5. The Bhamras had, as the mother put it "two deceitful daughters." One secretly had made love to her boyfriend and the other secretly played football. Which of these deceits were worse in the minds of the parents? Why? Suggested Response: In the minds of Jess and Pinky's parents, Jess' deceit in playing football and showing her legs to the world was much worse than Pinky's deceit about sex. This was because Pinky's deceit was something that was not subversive to the parents' way of life, while a girl playing football and showing her legs undermined their sense of what a traditional Sikh girl would do. In fact, the parents knew all along what Pinky was doing and did nothing to stop it.
6. What does this movie tell us about parenting? Suggested Response: It tells us several things. First, you can make lots of mistakes (all parents will), but if your basic attitude toward your child is loving and nurturing, most of these mistakes can be corrected without great harm. Second, parents must let their child be his or her own person. Third, children will lie to their parents and can still love and care for their parents, and also respect them. Fourth, when parents bring a child into a culture that is different from their own (like Jess' parents) or the culture changes (girls didn't play football in leagues when Julie's mother was growing up), parents have to understand that their child is going to adapt to that new culture.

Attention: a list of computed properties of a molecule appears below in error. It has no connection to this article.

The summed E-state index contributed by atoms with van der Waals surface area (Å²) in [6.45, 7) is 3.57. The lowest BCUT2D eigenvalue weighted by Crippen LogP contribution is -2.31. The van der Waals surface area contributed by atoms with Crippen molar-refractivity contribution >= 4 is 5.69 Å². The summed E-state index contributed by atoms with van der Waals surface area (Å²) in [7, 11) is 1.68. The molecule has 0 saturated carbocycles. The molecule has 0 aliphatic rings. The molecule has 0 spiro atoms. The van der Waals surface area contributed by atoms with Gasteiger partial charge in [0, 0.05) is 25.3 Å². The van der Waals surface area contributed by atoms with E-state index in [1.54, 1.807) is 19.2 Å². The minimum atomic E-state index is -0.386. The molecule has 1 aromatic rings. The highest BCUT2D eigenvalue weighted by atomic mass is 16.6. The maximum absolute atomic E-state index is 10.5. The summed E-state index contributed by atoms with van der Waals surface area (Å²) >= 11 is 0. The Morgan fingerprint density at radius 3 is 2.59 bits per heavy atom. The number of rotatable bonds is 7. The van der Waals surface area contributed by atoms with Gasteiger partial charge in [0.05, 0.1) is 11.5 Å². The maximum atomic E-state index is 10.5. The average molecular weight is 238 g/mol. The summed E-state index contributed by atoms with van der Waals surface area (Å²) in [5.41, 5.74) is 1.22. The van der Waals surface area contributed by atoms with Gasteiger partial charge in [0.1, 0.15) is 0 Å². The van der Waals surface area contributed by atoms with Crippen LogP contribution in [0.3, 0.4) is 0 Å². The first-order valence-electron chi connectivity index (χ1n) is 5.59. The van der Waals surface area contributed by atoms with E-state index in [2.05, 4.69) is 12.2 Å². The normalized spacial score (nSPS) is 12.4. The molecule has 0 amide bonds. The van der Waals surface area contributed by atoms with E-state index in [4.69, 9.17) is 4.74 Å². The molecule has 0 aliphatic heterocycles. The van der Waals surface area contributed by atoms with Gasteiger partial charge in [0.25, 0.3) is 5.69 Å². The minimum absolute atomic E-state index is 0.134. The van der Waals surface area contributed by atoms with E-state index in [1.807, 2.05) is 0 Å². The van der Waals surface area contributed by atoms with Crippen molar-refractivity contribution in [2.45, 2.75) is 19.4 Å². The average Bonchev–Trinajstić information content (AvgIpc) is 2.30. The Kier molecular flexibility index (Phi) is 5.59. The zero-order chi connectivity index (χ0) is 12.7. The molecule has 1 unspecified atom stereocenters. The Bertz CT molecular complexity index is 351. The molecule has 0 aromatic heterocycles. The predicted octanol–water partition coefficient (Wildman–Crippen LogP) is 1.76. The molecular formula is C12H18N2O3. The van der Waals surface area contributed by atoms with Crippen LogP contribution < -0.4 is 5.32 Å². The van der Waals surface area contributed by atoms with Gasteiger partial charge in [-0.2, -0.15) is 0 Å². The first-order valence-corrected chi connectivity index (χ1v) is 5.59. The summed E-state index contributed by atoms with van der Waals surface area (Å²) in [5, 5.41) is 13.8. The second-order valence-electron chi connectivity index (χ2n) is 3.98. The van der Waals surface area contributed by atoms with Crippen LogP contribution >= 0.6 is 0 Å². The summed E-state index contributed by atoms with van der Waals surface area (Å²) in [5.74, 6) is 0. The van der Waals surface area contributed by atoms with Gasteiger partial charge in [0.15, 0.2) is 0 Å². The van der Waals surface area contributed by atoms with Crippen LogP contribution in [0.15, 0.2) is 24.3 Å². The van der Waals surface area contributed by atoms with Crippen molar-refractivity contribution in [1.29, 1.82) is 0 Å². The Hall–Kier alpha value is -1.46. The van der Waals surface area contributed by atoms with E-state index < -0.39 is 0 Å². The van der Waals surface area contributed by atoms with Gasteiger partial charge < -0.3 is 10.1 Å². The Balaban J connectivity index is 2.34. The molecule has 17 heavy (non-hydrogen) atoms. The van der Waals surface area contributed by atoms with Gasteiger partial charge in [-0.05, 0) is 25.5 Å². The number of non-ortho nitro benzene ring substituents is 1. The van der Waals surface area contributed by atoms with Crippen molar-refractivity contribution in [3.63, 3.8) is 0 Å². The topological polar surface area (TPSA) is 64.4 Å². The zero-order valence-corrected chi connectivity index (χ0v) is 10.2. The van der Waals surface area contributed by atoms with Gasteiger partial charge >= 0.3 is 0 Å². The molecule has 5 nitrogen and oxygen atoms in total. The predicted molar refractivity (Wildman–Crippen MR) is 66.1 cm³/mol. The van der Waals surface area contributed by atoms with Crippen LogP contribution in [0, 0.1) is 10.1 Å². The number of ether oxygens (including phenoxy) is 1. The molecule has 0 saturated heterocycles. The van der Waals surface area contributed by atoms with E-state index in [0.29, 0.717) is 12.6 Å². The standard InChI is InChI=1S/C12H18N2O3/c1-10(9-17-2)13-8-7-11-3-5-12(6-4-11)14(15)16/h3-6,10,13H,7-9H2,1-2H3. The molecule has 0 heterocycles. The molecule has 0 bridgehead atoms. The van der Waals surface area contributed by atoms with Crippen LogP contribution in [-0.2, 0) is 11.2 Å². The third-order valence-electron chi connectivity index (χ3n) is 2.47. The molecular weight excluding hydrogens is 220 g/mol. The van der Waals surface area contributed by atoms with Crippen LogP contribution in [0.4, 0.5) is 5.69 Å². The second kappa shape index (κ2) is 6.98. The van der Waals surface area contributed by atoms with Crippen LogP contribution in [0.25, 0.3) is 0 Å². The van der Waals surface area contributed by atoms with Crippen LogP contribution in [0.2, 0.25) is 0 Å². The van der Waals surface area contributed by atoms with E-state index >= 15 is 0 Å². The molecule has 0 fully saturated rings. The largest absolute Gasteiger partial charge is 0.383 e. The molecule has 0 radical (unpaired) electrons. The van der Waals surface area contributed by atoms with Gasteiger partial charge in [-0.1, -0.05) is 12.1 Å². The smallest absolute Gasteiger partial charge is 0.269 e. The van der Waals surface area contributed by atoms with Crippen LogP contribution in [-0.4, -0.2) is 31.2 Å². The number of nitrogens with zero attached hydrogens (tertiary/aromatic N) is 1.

7. Do you agree that their different backgrounds should not be a deterrent to Joe and Jess having a romantic relationship? Suggested Response: A long-lasting romantic relationship requires more than a physical attraction. Couples that last a long time find that they share basic values. In melting pot cultures such as the U.S. and Great Britain, ethnic background usually has a minor effect on most people's values. Each couple must assess their own situation. The question for each couple, whether they are of the same ethnic background or not, is whether the values that they share plus their love for each other are enough to bridge the differences in their values.